So if we enter 2019 and I tell you, “the Fed is tightening like crazy, a 1% fed funds rate is likely going to more than double, credit spreads have blown out, the yield curve is inverted, which everyone says guarantees a recession, massive taxes are coming in the form of tariffs in this trade war, and there is even talk of expanding the China trade war to Europe, Canada, and Mexico,” what are you predicting for 2019 in markets? All of those things were true on January 1, 2019.
Very few of them were true just days and weeks later. The Fed reversed course in a shocking capitulation. The trade war simmered (even if not much changed). The yield curve settled and gave what is a more common than people think false alarm. And 2019 would be one of the biggest years for markets in history. From “General Electric can not roll over its debt” to “one of the biggest years in market history. From “the Fed is going to break the economy” to “quantitative easing is back.” From “four or five rate hikes” to “two rate cuts.” And again, a massive year for risk-on just one year after the first negative year in a decade, when all indications were for worse, not better, conditions.
Well 2020 was an easy one to call, though, right?
I would think this goes without saying that 2020 defied predictability, but even then, I do not mean what many probably think I mean. It is one thing to say “no one could’ve seen a global pandemic” coming – and that is certainly true.
And we could add that no one could have seen the societal response that we got even if we had known a pandemic was coming (lockdowns, school closures, restaurant curfews, eating inside but only in structures on a sidewalk, masks when you are walking five feet but not once you’ve got to your table … okay, sorry, I think I have veered off a little here). What I mean is that no one would have predicted the level of social and economic activity suppression that the pandemic was going to generate, let alone the length of time it all lasted (I think some are still kind of in it).
But then that doesn’t even cover the level of policy response we were going to get between the CARES Act, the extension of unemployment benefits, the PPP endeavor, the Earned Income Tax Credit, the $5 trillion of quantitative easing, the 24 months of zero-interest-rate-policy, etc.
So you had an unpredictable event that created an unpredictable response which then brought about an unpredictable policy response.
And again, if I tell you, “Hey, just for pretend, let’s say the world goes through a global pandemic, they shut down the whole world for months, much of the world stays shut down all year, and unemployment triples. GDP contracts the most since the depression, and governments go on a spending and borrowing binge like we have never seen, ever.” What are you guessing markets do?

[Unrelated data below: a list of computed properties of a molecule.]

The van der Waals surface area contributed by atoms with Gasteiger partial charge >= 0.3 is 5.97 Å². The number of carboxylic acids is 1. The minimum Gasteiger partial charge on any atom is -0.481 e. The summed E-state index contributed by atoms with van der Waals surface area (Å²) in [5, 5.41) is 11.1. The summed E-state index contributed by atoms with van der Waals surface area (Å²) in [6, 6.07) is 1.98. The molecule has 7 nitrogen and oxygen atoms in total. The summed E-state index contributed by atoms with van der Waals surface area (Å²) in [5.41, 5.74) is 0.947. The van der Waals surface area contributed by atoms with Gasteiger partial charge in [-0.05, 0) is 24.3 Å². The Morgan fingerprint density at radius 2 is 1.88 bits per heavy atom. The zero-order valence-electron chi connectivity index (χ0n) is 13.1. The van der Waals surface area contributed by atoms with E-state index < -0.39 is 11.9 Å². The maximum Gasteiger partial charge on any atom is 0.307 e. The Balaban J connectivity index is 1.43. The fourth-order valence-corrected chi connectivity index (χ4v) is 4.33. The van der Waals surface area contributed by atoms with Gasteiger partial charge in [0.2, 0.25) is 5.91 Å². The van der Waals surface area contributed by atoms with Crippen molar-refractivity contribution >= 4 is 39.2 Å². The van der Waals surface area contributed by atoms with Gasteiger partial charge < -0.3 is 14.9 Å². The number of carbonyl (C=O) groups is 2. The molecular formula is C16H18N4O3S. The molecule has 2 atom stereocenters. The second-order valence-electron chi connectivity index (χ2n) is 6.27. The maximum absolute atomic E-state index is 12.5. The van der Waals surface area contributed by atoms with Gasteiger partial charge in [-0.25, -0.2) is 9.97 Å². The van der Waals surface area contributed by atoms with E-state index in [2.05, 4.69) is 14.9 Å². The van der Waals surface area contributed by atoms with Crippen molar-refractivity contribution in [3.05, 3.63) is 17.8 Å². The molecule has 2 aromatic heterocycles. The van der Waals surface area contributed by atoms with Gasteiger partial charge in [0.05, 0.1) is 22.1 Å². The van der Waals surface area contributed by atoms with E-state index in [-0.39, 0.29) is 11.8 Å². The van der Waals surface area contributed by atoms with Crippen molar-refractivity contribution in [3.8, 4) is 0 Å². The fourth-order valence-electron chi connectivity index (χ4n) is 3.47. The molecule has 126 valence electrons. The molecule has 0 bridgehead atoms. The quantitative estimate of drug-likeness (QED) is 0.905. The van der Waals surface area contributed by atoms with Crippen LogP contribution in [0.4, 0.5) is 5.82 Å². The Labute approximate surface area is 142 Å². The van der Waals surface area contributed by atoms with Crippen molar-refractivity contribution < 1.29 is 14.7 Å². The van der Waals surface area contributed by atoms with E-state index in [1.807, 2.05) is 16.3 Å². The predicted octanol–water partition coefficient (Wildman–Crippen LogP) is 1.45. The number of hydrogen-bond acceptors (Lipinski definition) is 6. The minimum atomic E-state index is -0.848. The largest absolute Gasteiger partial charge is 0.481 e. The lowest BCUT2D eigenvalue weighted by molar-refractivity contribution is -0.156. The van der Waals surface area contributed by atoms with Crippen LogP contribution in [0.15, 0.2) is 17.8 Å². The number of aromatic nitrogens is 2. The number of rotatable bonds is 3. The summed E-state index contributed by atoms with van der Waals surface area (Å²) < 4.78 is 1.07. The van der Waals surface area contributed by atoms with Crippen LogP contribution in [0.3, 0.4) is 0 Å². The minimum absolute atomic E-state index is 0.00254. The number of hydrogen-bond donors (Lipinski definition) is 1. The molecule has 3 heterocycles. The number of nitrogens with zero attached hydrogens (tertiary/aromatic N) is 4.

Because if you guessed, “go down,” it lasted for about five weeks. In fact, with the cultural, economic, and social conditions of society as bad as they had been in fifty years, the market rallied. Stocks ended up a lot.
Space Odyssey 2021
Well, maybe you’re thinking that markets figured out early that COVID was not going to change the world as many had feared, thought mortality was much less than many feared, and that one way or the other, healthy market conditions would resume once the virus passed in a few months. If we are entering 2021 with these predictions out there, what is your guess for 2021?
“I think this year we will see Joe Biden inaugurated as President, with some of his first actions to be shutting down key pipelines and energy plans, announcing intent for a massive tax increase across investment, corporate rates, and individual rates. Before he is inaugurated a disgusting riot will take place at the U.S. Capitol building. And the school closures will last through the entire school year, with a couple variants of COVID coming that we’ll call ‘delta’ and “omicron’ that will put politicians and media virtue signalers in state of hysteria. GDP recovery will underwhelm expectations significantly, student loan deferments and unemployment benefits will be extended nearly all year, and most businesses (the ones who survived and re-opened) will be desperate to find workers).”
Does that series of predictions put warm and fuzzies on your 2021 bingo card? Does it put a +26.9% return in the market on your radar? I didn’t think so.
Now, in this case, a lot of the market return was not despite bad things happening, as much as it was “some of the bad things people predicted not happening.” It really was a mixed bag with some of both at play, but you don’t generally go up 27% because they didn’t pass a $5 trillion tax increase? I mean, they “don’t pass Build Back Better” every year, right?